A quick guide to insuring your new business

Business | 9 May 2019

Congratulations, you’re launching a new business! Now what? While the period from idea to launch is exciting, it can also be quite overwhelming.

Writing a business plan, product prototypes, and working out the nitty gritty stuff like your insurance… these are all part of the package in having your own business. Here’s a quick guide to insuring your new business:

Figure out your risks

Just like no two business are the same, risks also vary from business to business so it’s important to get really specific. There are two major questions to ask yourself when figuring out your risks: What could go wrong in your business and have you got it covered?

Once you’ve got a clear idea on this, it’s easier to look into what kind of insurance you may need. Some common risks are: fire or natural disasters. Theft, stock damage, loss in transit, health and safety breach.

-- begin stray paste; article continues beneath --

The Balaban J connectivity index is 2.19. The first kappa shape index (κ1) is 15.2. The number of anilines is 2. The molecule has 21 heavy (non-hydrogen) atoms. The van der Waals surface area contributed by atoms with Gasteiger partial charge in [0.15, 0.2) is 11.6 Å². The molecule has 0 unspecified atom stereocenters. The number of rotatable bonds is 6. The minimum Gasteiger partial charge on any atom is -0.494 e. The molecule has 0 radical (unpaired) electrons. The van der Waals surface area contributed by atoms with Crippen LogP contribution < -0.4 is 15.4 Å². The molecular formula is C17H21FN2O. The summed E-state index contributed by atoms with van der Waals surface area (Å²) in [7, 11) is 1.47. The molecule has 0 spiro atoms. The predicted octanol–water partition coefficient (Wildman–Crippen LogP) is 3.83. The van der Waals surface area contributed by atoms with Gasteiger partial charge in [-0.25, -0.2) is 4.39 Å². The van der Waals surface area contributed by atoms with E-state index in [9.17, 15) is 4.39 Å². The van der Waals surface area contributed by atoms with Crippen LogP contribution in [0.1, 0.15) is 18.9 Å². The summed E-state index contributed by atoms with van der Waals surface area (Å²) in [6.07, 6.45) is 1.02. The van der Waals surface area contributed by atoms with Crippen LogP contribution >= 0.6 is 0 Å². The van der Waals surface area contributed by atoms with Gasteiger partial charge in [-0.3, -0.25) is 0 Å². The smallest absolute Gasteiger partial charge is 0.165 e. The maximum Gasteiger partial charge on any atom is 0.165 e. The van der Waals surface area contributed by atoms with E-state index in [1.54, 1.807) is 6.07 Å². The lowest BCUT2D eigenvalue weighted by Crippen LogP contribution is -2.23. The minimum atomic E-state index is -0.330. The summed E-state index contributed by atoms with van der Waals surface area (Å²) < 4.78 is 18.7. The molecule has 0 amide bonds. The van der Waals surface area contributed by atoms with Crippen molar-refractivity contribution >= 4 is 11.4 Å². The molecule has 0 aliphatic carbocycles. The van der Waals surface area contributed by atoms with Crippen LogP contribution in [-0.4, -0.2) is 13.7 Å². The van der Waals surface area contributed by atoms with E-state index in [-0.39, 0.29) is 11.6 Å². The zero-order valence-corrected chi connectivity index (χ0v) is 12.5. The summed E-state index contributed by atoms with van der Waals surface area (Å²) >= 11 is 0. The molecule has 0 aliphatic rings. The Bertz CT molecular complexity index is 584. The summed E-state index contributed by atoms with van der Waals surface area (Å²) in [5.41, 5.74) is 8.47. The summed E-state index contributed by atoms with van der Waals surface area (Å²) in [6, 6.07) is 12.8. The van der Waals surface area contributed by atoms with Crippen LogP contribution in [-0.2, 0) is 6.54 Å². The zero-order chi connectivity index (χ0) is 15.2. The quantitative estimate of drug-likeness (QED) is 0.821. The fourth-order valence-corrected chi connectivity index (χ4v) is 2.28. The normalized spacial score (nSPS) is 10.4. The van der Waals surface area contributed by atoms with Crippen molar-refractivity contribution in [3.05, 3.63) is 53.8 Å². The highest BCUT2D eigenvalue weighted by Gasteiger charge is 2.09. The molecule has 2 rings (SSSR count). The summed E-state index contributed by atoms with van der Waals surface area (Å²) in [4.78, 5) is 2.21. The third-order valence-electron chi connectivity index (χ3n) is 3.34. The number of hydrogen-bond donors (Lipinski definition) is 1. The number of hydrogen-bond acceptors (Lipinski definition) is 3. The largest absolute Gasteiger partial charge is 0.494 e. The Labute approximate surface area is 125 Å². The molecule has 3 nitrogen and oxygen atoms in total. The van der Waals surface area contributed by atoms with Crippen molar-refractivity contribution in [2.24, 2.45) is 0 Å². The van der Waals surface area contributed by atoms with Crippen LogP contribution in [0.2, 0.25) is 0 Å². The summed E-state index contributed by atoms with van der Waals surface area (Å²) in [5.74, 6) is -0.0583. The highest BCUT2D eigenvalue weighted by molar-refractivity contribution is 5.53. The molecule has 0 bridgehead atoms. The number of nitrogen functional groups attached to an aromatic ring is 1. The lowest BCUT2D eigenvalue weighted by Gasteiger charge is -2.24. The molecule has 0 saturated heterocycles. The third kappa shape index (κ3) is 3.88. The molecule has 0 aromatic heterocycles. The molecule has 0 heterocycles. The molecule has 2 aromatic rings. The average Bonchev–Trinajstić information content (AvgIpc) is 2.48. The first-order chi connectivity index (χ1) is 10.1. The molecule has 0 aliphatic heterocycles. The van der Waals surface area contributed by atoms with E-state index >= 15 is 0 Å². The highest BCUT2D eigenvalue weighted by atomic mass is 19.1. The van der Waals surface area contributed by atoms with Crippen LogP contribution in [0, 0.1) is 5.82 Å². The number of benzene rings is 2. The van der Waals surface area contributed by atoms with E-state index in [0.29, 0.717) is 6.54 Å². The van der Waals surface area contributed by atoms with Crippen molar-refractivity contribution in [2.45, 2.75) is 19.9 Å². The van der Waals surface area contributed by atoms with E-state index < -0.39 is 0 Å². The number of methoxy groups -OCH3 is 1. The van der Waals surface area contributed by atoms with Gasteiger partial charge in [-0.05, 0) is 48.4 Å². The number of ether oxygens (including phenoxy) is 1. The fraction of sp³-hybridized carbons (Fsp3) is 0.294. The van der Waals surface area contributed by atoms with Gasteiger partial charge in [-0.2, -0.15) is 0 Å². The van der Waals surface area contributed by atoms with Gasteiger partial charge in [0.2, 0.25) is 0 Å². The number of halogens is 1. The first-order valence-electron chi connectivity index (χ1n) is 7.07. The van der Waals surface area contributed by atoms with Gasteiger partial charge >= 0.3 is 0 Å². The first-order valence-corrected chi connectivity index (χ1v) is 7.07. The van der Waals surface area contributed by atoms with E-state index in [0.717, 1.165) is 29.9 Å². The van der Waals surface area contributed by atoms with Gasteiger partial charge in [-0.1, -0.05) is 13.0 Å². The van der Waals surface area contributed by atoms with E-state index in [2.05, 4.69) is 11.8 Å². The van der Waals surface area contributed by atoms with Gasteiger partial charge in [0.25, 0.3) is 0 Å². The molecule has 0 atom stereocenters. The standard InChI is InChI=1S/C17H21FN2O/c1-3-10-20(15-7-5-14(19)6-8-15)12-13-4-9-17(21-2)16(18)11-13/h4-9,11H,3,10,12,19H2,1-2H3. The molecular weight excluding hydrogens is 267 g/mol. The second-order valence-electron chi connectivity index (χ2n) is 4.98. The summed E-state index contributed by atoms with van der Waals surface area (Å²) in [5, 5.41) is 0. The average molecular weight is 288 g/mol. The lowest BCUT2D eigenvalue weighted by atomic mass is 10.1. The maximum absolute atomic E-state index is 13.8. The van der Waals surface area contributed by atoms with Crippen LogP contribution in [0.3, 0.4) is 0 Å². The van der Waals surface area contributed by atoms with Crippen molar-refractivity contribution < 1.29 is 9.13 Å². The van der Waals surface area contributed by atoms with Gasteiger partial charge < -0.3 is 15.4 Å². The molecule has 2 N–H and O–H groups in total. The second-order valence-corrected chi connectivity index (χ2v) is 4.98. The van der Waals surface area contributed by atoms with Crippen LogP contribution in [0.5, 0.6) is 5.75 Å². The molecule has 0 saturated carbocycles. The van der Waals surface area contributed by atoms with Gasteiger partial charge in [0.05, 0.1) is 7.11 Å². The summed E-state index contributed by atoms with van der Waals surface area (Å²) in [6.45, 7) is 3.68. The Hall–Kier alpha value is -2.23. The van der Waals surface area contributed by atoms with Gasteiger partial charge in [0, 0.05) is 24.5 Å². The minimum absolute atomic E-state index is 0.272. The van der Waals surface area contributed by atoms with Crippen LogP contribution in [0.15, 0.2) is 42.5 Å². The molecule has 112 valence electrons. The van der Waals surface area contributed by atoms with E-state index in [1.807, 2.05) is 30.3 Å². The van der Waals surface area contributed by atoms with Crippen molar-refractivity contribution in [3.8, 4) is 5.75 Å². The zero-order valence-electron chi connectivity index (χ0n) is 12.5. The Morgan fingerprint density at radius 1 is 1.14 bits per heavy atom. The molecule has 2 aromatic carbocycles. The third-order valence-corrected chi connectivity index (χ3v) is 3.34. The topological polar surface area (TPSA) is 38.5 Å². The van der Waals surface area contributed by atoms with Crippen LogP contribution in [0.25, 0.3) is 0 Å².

Then there are risks you might not realise your insurance can actually cover like your legal liability for injury or property damage caused by your products. Knowing your risks will help future-proof your business.

List what you really need

The truth is, is that there’s probably no single policy that covers all the risks you’ve identified so it’s likely you’ll be needing more than one policy to cover you. Check out this list of the types of policies you can choose from.

Make sure you understand your policy

Now that you know what kind of cover you need, ask your insurance company for a quote. They’ll be able to sort your cover out and send you all of your insurance policies. Because your policies are legal documents, you need to make sure that you understand them so read it carefully. They might contain legal terms or jargon you’re unfamiliar with, so clarify before you sign it. If you’re not sure about things like disclosure or excess, ask your insurer to explain it to you before you buy a policy.

Once your business is up and running (yay!), you’ll want to review your cover at least once a year to make sure that you’ve allowed for growth and other changes that happen when your business starts to grow.